Population streams: globalization results in liquefaction

Venkatesh Rao (one of my favorite provocative thinkers) noodles around with the idea of "streams" -- demographics of people who follow a particular international course, in long, stable, weird, nearly invisible arcs. Rao calls this "Globalization as liquefaction" and says, "Globalization signifies an incomplete process, not a state. For a long time I was convinced that there was a bit of semantic confusion somewhere. Why is there a becoming without discernible being states before and after? The reason is that the word globalization works like the word liquefaction. Liquids aren’t a transition from one solid state to another. They are a transition from a fundamentally static state to a fundamentally dynamic one. The world is not getting flatter, rounder or spikier. It is liquefying. There you go, Thomas Friedman, that’s my modest little challenge to your metaphor."

For most of the last decade, Israeli soldiers have been making the transition back to civilian life after their compulsory military service by going on a drug-dazed recovery trip to India, where an invisible stream of modern global culture runs from the beaches of Goa to the mountains of Himachal Pradesh in the north. While most of the Israelis eventually return home after a year or so, many have stayed as permanent expat stewards of the stream. The Israeli military stream is changing course these days, and starting to flow through Thailand, where the same pattern of drug-use and conflict with the locals is being repeated.

This pattern of movement among young Israelis is an example of what I’ve started calling a stream. A stream is not a migration pattern, travel in the usual sense, or a consequence of specific kinds of work that require travel (such as seafaring or diplomacy). It is a sort of slow, life-long communal nomadism, enabled by globalization and a sense of shared transnational social identity within a small population.

I’ve been getting increasingly curious about such streams. I have come to believe that though small in terms of absolute numbers (my estimate is between 20-25 million worldwide), the stream citizenry of the world shapes the course of globalization. In fact, it would not be unreasonable to say that streams provide the indirect staffing for the processes of modern technology-driven globalization. They are therefore a distinctly modern phenomenon, not to be confused with earlier mobile populations they may partly resemble.

The Stream Map of the World

(via Futurismic)

(Image: table mtn stream 040608, a Creative Commons Attribution (2.0) image from wolfgrams's photostream)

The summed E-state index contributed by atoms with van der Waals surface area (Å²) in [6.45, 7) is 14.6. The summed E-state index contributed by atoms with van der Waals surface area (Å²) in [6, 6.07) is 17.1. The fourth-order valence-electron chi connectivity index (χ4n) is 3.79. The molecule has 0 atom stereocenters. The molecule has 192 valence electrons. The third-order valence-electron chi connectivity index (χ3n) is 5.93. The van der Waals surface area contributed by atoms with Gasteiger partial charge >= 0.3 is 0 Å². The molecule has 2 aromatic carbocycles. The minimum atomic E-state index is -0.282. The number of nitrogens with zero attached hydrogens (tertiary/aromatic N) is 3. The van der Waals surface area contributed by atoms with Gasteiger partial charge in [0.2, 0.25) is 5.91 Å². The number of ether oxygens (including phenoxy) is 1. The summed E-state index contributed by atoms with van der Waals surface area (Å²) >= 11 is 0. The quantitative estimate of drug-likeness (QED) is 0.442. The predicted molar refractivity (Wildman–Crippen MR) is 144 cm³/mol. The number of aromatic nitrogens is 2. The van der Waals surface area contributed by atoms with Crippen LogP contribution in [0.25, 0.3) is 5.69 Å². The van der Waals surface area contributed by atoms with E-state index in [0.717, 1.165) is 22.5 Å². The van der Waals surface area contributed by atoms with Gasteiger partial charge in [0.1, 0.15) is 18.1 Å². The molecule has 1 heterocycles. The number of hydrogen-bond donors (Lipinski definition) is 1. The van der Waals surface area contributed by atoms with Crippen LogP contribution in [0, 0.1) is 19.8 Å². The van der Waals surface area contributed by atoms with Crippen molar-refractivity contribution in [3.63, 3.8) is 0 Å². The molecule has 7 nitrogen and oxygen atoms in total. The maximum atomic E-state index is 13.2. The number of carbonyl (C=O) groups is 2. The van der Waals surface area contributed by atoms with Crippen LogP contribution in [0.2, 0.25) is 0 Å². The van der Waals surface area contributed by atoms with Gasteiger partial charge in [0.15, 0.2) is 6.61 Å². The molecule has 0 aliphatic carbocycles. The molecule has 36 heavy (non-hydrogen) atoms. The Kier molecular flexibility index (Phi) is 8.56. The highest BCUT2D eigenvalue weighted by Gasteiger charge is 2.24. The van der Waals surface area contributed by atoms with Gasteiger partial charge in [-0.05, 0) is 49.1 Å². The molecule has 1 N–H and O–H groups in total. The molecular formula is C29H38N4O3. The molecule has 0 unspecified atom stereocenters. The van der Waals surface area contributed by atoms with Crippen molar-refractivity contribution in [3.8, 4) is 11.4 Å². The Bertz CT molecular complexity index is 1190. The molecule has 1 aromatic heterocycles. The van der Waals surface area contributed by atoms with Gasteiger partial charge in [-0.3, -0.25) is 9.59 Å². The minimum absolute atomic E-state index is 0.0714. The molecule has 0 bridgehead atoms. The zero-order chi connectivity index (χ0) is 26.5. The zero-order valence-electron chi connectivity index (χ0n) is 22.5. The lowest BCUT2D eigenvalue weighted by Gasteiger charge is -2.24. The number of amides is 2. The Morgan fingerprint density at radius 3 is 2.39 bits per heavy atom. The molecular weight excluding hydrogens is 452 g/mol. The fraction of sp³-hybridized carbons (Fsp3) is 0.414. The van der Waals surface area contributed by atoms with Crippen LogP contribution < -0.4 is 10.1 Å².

1. Hear! Hear! 

    I don’t recall how I stumbled upon Venkat’s blog some years ago, but Ribbonfarm IS on my must-read list.

  2. Anything that contributes to the erosion of the nation state is a good thing in my book. I wish I could remember the name of the philosopher who said “Nationalism is a disease, and travel is the cure”.

    1. i tried to do a search; apparently it is a (famous) Spanish author, and the exact quote is “Nationalism is a disease that is cured by traveling”.  However, I was unable to find out who this quote is actually attributable to.  D:

  3. How is this more than a bunch of people who have the same idea and some time on their hands?  Like people who traveled to Europe after college, or people who become ski bums for a time.  Lots of big words, but I’m not sure what to make of this.  

    1. Quantified, that is: broken down to a smaller recognizable part, it IS just a bunch of people and a ‘cultural concept’, but as a larger system it is is a liquid. I don’t know how profound this finding is, as I’m not sure what systems AREN’T liquids at a ‘macro’ enough scale, other than dead ones.

      At large enough scales, I’m sure everything becomes ‘gas-like’.

  4. Well, philosopher Zygmunt Bauman has been talking about “liquid modernity” for a while. 

  5. After spending several years in a combat zone, it’s not uncommon among soldiers to desire some stress-free time. Being intoxicated and away from physical danger goes a long way towards avoiding permanent mental damage.

    Too bad smoking marijuana and hash is illegal. It would go a long way towards helping people return to a normal life.

  6. From  Sid Meier’s Alpha Centauri (1999):
    “As distances vanish and the people can flowfreely from place to place, society will cross a psychological specificheat boundary and enter a new state. No longer a solid or liquid, we have become as a vapor and will expand to fill all available space. And like a gas, we shall not be easily contained.-Sister Miriam Godwinson”

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